In Northwestern’s research, fathers with a child less than one-month-old experienced the greatest dip in testosterone. As a child grows older, there’s evidence of what Kuzawa dubs a “hormonal rebound.” Biologically, there’s less need for nurturing as a child slowly grows more independent. Better diet and more sleep might also be contributors.

But even in men with precipitous declines, researchers believe that paranoia is unwarranted. A decline isn’t synonymous with a drastically different life, and attempts to “cure” it by buying into the hype of testosterone therapy might do far more harm than good.

“I certainly do not think it advisable for young fathers to supplement their testosterone to reverse the normal declines in the hormone that many new fathers experience,” Kuzawa says. “There are health risks associated with testosterone replacement, and past studies suggest that having higher testosterone levels could have other downsides, such as blunting one’s attentiveness to their new child and possibly even increasing the likelihood of divorce.”

Sari van Anders, Ph.D., an associate professor of psychology and women’s studies at the University of Michigan, says that thinking of testosterone in absolutes is a mistake. “There is an ingrained notion that high testosterone is good for men and many people actually financially profit from the insecurities these messages lead to,” she says. “I would argue that, in our culture, men would benefit from questioning the messages that their value rests on their masculinity and look towards multiple ways of finding meaning in their lives.”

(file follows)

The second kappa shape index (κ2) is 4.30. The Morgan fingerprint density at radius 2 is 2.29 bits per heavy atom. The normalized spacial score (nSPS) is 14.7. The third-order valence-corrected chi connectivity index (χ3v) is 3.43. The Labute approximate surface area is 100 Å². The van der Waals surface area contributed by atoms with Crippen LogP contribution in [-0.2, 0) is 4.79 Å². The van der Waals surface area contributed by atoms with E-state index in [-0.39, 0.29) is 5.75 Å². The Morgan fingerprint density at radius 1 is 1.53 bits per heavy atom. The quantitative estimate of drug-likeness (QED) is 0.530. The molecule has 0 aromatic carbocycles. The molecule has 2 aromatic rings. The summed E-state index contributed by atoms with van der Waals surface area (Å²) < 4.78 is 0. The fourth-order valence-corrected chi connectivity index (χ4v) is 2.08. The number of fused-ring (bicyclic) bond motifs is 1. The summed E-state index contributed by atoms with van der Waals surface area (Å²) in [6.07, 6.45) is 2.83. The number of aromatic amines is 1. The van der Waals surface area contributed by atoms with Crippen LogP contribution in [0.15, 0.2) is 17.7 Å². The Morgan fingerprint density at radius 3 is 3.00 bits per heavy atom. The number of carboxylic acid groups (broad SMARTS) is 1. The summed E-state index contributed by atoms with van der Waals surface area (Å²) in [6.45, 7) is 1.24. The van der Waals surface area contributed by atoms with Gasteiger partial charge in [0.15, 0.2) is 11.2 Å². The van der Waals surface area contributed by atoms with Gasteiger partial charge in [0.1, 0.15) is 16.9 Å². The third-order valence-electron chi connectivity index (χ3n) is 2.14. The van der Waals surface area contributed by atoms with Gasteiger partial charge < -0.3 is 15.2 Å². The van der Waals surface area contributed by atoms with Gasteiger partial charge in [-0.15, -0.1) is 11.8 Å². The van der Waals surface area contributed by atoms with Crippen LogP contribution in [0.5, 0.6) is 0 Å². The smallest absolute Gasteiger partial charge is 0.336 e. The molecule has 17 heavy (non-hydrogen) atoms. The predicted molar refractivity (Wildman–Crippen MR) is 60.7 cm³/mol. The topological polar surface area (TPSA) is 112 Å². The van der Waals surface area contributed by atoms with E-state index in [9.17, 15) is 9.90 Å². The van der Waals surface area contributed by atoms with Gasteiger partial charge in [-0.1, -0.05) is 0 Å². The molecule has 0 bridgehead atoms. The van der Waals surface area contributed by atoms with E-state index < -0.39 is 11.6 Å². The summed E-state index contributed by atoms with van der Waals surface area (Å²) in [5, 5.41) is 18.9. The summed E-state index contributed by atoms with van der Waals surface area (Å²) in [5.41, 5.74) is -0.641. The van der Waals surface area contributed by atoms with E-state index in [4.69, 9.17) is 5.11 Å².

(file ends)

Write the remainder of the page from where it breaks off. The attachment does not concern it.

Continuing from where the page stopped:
As for a dreaded drop in athletic ability, Gettler again cautions dads to be wary of the hormone pharmaceutical sales pitch. He cites a study by Louis Alvarado, a fellow biological anthropologist, that found new dads working manual labor jobs were stronger than their childless counterparts. It’s activity, not the hormone, that will keep strength up. “In my opinion, speaking as a scientist and personally as a father of two young kids with quite low T, for what that’s worth,” Gettler says, “the bigger constraint is time to train, rather than[having the] testosterone to train.”

Finding time, of course, is another issue. But for men skittish about feeling less themselves as a result of child-rearing, it’s probably better to place their trust in human evolution.

“There is nothing less manly,” Kuzawa says, “about being a good father.”

This article was originally published on